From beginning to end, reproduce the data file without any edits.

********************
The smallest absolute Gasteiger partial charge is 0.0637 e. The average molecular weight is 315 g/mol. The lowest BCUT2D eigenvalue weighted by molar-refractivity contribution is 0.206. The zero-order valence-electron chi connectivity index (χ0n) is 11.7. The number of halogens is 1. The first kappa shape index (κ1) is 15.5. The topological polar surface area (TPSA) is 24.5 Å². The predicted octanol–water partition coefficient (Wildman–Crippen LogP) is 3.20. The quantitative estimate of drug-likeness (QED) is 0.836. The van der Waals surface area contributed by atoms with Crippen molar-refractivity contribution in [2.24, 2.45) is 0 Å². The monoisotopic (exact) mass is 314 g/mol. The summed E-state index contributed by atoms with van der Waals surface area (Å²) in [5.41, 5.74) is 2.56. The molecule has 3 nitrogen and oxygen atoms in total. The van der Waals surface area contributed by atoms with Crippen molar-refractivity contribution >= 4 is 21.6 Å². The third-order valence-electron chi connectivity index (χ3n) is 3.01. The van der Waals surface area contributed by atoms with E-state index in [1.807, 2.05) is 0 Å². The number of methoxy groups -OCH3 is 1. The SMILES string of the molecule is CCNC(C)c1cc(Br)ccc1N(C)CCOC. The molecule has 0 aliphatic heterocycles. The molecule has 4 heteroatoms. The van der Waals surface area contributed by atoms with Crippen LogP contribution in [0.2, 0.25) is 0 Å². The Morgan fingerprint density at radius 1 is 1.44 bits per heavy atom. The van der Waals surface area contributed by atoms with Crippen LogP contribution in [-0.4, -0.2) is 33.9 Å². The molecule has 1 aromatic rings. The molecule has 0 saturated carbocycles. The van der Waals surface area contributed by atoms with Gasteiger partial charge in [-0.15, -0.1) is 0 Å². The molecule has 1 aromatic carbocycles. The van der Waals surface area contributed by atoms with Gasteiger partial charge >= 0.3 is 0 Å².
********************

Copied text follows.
The smallest absolute Gasteiger partial charge is 0.0637 e. The average molecular weight is 315 g/mol. The lowest BCUT2D eigenvalue weighted by molar-refractivity contribution is 0.206. The zero-order valence-electron chi connectivity index (χ0n) is 11.7. The number of halogens is 1. The first kappa shape index (κ1) is 15.5. The topological polar surface area (TPSA) is 24.5 Å². The predicted octanol–water partition coefficient (Wildman–Crippen LogP) is 3.20. The quantitative estimate of drug-likeness (QED) is 0.836. The van der Waals surface area contributed by atoms with Crippen molar-refractivity contribution in [2.24, 2.45) is 0 Å². The monoisotopic (exact) mass is 314 g/mol. The summed E-state index contributed by atoms with van der Waals surface area (Å²) in [5.41, 5.74) is 2.56. The molecule has 3 nitrogen and oxygen atoms in total. The van der Waals surface area contributed by atoms with Crippen molar-refractivity contribution >= 4 is 21.6 Å². The third-order valence-electron chi connectivity index (χ3n) is 3.01. The van der Waals surface area contributed by atoms with E-state index in [1.807, 2.05) is 0 Å². The number of methoxy groups -OCH3 is 1. The SMILES string of the molecule is CCNC(C)c1cc(Br)ccc1N(C)CCOC. The molecule has 0 aliphatic heterocycles. The molecule has 4 heteroatoms. The van der Waals surface area contributed by atoms with Crippen LogP contribution in [0.2, 0.25) is 0 Å². The Morgan fingerprint density at radius 1 is 1.44 bits per heavy atom. The van der Waals surface area contributed by atoms with Crippen LogP contribution in [-0.4, -0.2) is 33.9 Å². The molecule has 1 aromatic rings. The molecule has 0 saturated carbocycles. The van der Waals surface area contributed by atoms with Gasteiger partial charge in [-0.15, -0.1) is 0 Å². The molecule has 1 aromatic carbocycles. The van der Waals surface area contributed by atoms with Gasteiger partial charge >= 0.3 is 0 Å².